The defining linguistic feature of a Marwari — people born in areas around Jodhpur — is his complete reluctance to say the Hindi alphabet Sa and Sh. For reasons that are both hilarious and serious, a Jodhpuri would always replace Sa with a Ha.
So, if you hear a Jodhpuri accusing of speaking haaf jhoot (lie), don’t be under the illusion that you have resorted to half-truths. What you are guilty of is actually speaking saaf jhoot (clear lie). Similary, sach (truth) becomes hach, sui (needle) becomes hui, and supari (betel nut) becomes hupari. Go back further down in history and some linguists in Jodhpur would even trace the origin of the word Hindu in this linguistic variation — a himple, err simple, substitution of the S in Sindhu by the sound H. But, that’s a different debate.
In adjoining Jalore, also part of Marwar, Sa and Sha becomes Cha and, funnily, Cha becomes Sa or Sha. And with this primer on the Marwari phonetics, let’s come to the point, which is the ongoing election for the Assembly in Rajasthan.
In Jalore, most people will tell you that there is very little chance of Chief Minister Vasundhara Raje, or if we were to keep in mind the Marwari linguistic feature, Vachundhra Raje, returning to power. They argue, this year the fight is between Achok Gehlot (Congress leader Ashok Gehlot) and Chashin Pilot (Sachin Pilot). The reason, as a woman asked Raje point blank at an election rally, is clear: Educated youth are sitting at home. They do not have jobs or employment. “Kai vote dewan? (Why should we vote?)” Also, they argue, farmers (kichan in Jalore) are on the verge of ruin because of low yields and falling prices of crops.
The Congress has got its finger on Marwar’s painful nerve. At a rally in Pokhran on Monday, Rahul Gandhi addressed both these issues when he promised to waive off loans to farmers and guaranteed that the next chief minister of Rajasthan will work 18 hours a day just to ensure the youth get jobs.
From their linguistic preferences, you can infer Jodhpuris are lazy (some argue they replace Sa with Ha because uttering the former alphabet requires more effort or the labour of spitting out the hupari they have stuffed in their oral cavity) as well as pragmatic. Notice that they use an H in place of S only when the word starts with that alphabet. If an S or Sh appears in the middle or at the end, they leave it untouched. So, unlike in Jalore, Vasundhara doesn’t become Vahundhara in Jodhpur and Ashok doesn’t become Ahok, but Sachin morphs into Hachin. (Legend has it that when India once played a one-dayer at the Barkatullah Stadium here, the stands echoed with the quasi-familiar chant of ‘Hachin, Hachin.’)
So, in this election, the Jodhpuri voter is taking both the easy way out and being pragmatic. The easier route is reflected in their preference for the BJP on seats where the Congress has put up Muslim candidates, especially in Jodhpur’s Soorsagar. Here, before the election began, the consensus was the BJP candidate Suryakanta Vyas was on her way out. Vyas, interestingly, is almost 75 years old and should have by now earned appellations like aunty or granny, but, for some reason, is still called Jiji (elder sister). The Congress has revived Jiji’s chances by fielding a local mathematics professor Dr Ayub Khan. Unfortunately, the caste and community arithmetic doesn’t seem to favour him.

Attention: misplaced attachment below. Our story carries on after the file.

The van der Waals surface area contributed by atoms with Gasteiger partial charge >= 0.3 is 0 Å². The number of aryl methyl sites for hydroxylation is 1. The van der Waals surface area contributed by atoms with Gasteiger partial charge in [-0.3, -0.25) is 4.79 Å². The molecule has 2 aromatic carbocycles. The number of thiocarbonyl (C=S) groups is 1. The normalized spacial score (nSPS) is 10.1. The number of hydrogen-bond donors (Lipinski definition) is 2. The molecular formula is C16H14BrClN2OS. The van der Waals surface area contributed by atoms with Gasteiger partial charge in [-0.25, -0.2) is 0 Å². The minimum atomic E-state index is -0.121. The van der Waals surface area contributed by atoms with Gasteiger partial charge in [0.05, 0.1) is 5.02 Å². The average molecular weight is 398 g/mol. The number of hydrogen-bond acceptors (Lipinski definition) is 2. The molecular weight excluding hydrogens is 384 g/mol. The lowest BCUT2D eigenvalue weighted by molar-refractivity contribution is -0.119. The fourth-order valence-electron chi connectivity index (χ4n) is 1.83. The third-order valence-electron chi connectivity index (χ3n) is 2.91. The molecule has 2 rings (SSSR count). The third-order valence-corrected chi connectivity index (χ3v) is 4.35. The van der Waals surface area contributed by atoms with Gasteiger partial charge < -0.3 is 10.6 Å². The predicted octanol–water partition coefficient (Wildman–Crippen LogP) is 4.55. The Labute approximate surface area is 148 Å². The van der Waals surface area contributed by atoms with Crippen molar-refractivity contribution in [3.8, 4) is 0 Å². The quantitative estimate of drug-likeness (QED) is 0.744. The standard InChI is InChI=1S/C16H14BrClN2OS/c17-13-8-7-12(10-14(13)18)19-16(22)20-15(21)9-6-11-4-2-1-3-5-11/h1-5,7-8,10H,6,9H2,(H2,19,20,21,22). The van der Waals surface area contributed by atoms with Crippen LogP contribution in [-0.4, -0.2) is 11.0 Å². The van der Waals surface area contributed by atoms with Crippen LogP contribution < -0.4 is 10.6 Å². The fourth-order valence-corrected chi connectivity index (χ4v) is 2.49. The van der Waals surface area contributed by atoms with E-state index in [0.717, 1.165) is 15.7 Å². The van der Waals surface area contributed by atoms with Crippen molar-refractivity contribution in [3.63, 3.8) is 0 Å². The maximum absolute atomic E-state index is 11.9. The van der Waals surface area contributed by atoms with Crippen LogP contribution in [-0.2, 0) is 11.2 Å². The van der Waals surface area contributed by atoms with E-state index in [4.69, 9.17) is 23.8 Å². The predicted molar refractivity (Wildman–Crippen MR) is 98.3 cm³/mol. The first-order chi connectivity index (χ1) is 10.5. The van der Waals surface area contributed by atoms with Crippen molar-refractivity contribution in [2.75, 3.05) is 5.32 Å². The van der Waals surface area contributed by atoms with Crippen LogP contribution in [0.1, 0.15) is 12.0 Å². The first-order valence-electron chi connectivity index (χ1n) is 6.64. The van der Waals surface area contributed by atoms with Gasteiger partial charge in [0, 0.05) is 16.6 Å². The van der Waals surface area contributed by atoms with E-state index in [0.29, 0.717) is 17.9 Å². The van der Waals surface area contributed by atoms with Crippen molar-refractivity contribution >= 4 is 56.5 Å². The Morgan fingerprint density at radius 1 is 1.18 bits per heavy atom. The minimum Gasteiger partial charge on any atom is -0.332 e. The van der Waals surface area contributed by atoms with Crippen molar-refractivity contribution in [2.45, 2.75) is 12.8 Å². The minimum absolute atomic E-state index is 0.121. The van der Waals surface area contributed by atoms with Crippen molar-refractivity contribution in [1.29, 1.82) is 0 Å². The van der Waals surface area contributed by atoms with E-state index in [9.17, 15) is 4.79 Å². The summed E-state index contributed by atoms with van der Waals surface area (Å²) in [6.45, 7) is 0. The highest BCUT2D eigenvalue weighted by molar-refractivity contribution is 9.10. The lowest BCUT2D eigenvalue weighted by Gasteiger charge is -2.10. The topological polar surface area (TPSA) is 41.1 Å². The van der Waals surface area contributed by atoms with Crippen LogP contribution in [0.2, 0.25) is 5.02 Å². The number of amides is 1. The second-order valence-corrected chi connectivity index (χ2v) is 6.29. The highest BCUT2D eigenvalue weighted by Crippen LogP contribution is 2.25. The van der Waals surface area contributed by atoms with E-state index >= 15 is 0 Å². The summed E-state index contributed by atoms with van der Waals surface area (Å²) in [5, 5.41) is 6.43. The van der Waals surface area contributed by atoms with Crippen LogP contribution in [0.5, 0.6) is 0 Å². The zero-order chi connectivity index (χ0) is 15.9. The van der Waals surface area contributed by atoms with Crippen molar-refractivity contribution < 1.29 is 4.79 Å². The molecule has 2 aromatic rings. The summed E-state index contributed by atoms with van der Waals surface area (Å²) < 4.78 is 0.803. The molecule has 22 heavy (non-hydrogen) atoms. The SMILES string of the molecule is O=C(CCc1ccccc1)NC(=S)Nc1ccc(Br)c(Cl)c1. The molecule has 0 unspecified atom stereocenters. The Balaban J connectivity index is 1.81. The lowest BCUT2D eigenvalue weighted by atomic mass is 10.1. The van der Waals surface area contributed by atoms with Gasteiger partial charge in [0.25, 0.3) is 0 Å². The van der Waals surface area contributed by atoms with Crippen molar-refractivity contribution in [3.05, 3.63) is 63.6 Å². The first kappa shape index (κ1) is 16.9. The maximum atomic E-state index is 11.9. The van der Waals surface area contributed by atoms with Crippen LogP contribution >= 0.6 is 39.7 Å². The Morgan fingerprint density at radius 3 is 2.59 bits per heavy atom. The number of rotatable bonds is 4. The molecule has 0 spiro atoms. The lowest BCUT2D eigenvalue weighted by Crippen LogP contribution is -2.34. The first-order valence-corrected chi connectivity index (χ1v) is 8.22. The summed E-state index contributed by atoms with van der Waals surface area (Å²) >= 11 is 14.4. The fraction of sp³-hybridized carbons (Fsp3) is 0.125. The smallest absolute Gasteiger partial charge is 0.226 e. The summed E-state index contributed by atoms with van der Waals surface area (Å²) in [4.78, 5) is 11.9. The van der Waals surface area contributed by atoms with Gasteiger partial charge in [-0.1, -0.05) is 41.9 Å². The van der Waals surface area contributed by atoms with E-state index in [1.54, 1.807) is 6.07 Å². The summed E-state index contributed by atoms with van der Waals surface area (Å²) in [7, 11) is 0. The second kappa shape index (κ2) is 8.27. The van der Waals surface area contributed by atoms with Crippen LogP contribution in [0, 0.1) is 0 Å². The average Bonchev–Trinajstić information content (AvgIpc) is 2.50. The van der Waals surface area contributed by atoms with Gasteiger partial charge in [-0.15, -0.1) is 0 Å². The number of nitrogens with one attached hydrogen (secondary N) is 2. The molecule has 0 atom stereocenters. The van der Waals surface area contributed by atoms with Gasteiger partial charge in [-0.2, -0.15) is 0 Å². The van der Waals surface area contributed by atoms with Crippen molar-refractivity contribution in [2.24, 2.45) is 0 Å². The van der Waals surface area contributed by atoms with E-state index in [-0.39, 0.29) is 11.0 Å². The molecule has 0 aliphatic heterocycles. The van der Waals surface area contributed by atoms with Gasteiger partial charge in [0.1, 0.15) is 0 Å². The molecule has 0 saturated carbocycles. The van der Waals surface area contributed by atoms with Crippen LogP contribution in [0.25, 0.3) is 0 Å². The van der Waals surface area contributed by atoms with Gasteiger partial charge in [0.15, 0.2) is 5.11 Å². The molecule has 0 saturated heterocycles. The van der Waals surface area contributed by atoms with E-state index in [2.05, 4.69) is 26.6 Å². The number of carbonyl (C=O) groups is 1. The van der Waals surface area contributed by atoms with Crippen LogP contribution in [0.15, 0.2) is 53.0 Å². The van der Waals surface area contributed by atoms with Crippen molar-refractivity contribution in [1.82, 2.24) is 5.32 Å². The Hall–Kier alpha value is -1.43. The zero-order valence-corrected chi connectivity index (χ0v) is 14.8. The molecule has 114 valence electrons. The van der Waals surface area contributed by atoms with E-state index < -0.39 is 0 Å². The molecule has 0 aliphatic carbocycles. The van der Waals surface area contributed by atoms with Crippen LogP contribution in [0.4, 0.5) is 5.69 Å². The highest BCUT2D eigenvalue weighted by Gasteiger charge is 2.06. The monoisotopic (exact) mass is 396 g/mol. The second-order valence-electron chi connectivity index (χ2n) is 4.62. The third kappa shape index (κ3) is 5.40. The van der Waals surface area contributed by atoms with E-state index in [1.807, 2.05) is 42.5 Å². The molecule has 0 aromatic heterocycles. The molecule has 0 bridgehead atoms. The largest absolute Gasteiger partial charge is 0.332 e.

The Jodhpuri’s pragmatism is evident in the steadfast loyalty to Gehlot, who wins every election by the simple expedient of announcing his candidature from the city’s Hardarpura (Sardarpura) constituency. Voters know that even if all of Congress were to be decimated, they would still have a powerful man representing them in the Assembly. So, whatever by the nature of the poll — Modi wave, anti-incumbency, Ram Mandir — Gehlot is certain to win by a huge margin.
Jodhpuris love sweets, pyaaz kachori and mirchi (green chilly) pakora. Many of them start their day with spicy hot snacks that an average Indian would eat only at the risk of summoning the fire brigade to douse the fire that erupts from every pore. The election in the region, in accordance with the gastronomic taste, is also not bland.
The Congress believes it has the edge because of rising anti-incumbency and the presence of Gehlot, one of the frontrunners for the top job. But the old-school ticket distribution by the party — three Muslims, four Jats, three Rajputs, four SC — has shifted the debate from Raje’s tenure to caste equations. And since the outcome now depends on local factors, the BJP is back in the race.
Also, Gehlot as a frontrunner, is a bit of a double-edged sword. While some communities support him blindly, there are others who oppose him with equal vigour. In the end, this love-hate relationship with Gehlot generally balances the gains and losses.
Once upon a time, Jats of Marwar believed their stalwart leader, the late Parasram Maderna, would become the chief minister. But Maderna was pipped by Gehlot and the Jats still hold it against him. But this year, the presence of Pilot in the fray — he spoke just before Rahul Gandhi at Pokhran and thus occupied the higher position in public perception in the Congress pecking order — may bring Jats who don’t want Gehlot as chief minister back to the Congress fold. But the BJP too is going out of its way to retain Jat voters.
Since the situation is fluid, there is no point asking a Marwari: Hachi, hachi bolo (tell honestly), who could be the next chief minister?
You are unlikely to get a haaf picture.
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Updated Date: Nov 27, 2018 19:08:13 IST